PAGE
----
Friday, June 7, 2013


 Shenandoah National Park Footage

5/31: 7.8 miles. Waynesboro to Calf Mountain Hut - Entrance into Shenandoah National Park. Don't be confused, a "hut" is exactly the same thing as a shelter (wooden lean-tos). They're just called huts in the Shenandoahs. Also, you have to camp at shelters in the Shenendoahs. We tented (because we're loud, and don't want to keep people up all night), but we were near privies.

6/1: 13 miles. Calf Mountain Hut to Black Rock Hut

6/2: 13.2 miles. Black Rock Hut to Pinefield Hut. Chilton (Grim's friend) joined us this night, and hiked with us for the next five days! We did normal-people hiking distances because we didn't feel like killing her. She's just too cute.

6/3: 8.2 miles. Pinefield Hut to Hightop Hut. We played Yahtzee for HOURS.

6/4: 12.4 miles. Hightop Hut to Bearfence Mountain Hut.

6/5: 11.5 miles. Bearfence Mountain Hut to Rock Spring Hut.

6/6: 10.9 miles. Rock Spring Hut to Byrds Nest Hut.

6/7: 3.2 miles. Byrds Nest Hut to Thornton Gap, and then hitch-hiking into Luray, VA, where we were picked up by Grim's family! Grim's mom had to drive with the windows rolled down because of the smell of us. This was also our last day of hiking with Chilton. But we're taking a zero here in Manassas.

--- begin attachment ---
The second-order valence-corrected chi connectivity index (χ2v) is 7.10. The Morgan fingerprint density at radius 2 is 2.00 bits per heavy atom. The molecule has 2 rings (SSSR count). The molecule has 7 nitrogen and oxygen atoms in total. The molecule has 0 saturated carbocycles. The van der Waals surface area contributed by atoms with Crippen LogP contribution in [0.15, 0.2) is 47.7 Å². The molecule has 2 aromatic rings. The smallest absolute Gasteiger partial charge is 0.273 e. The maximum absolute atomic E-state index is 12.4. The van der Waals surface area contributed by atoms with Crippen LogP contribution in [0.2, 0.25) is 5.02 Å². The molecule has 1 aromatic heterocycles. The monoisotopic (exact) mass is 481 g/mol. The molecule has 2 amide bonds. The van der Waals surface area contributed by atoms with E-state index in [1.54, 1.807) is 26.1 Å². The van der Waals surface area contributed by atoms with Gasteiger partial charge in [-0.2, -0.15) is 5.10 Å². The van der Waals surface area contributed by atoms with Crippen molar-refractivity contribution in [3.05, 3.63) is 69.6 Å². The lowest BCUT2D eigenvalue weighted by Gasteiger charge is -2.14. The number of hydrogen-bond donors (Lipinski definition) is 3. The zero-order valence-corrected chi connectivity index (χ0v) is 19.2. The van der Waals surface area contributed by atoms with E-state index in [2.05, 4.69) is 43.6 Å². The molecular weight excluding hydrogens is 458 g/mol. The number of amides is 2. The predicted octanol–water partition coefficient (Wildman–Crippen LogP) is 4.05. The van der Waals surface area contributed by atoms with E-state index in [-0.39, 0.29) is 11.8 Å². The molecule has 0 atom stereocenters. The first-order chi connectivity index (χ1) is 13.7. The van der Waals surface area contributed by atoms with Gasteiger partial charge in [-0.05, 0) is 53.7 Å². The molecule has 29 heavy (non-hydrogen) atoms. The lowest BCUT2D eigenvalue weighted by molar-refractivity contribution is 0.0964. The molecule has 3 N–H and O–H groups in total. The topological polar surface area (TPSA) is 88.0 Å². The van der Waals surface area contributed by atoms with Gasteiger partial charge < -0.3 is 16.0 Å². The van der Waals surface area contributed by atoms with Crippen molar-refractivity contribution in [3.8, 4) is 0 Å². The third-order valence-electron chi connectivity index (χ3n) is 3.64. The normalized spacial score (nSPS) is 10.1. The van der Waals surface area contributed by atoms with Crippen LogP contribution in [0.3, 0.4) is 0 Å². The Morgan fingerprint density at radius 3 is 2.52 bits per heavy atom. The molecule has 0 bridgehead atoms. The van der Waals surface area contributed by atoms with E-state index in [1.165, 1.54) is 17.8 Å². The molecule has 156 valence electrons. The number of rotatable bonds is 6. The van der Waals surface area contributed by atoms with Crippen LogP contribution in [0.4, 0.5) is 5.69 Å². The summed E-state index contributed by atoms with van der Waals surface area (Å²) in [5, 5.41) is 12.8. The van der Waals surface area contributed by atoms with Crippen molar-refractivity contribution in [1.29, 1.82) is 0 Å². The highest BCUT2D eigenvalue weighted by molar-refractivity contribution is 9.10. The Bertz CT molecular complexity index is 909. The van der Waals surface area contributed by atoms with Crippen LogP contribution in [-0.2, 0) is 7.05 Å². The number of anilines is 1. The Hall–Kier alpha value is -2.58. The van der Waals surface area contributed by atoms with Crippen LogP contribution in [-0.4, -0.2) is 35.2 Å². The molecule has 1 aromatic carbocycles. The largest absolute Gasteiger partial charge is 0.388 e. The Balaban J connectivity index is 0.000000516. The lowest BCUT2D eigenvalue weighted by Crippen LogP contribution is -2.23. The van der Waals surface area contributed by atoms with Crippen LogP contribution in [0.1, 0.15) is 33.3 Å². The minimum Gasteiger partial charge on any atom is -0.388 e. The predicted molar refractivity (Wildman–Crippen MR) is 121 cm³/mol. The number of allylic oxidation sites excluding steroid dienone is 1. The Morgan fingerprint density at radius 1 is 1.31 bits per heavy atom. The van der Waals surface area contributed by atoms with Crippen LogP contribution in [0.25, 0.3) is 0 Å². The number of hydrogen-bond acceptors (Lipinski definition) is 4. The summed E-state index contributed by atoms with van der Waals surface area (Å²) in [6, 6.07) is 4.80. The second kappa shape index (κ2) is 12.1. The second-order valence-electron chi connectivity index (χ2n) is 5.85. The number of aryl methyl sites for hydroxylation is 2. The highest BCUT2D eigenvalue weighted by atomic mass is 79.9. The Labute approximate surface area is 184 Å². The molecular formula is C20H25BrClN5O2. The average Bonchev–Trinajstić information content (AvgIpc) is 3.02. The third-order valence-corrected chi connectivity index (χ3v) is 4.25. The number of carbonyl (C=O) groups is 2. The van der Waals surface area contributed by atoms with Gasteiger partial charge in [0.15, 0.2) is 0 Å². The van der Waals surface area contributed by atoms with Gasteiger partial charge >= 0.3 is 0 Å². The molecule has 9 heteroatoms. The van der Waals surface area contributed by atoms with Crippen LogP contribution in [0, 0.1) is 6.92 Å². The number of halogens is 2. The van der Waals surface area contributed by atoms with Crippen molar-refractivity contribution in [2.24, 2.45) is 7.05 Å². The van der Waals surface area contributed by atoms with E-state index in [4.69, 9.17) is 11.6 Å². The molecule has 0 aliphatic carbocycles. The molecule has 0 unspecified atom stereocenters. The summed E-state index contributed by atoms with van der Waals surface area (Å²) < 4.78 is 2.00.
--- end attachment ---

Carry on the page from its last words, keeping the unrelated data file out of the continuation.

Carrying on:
Spring has come to the Appalachian Trail. There are flowers, springs to jump in, sunny mornings, and spiders. Lots of spiders. Typically I have no problems with spiders. With the exception of the time I got bitten by a Brown Recluse and had to take gigantic horse pill antibiotics to prevent necrosis, spiders and I have had a primarily non-antagonistic relationship. They don't scare me, creep me out or haunt my nightmares. To the contrary, I've always been a fan of Anansi, the trickster spider god of folklore. Sincerely, I try my hardest not to kill or injure the little 8-legged blokes partially because I fear ancient-god-like retribution.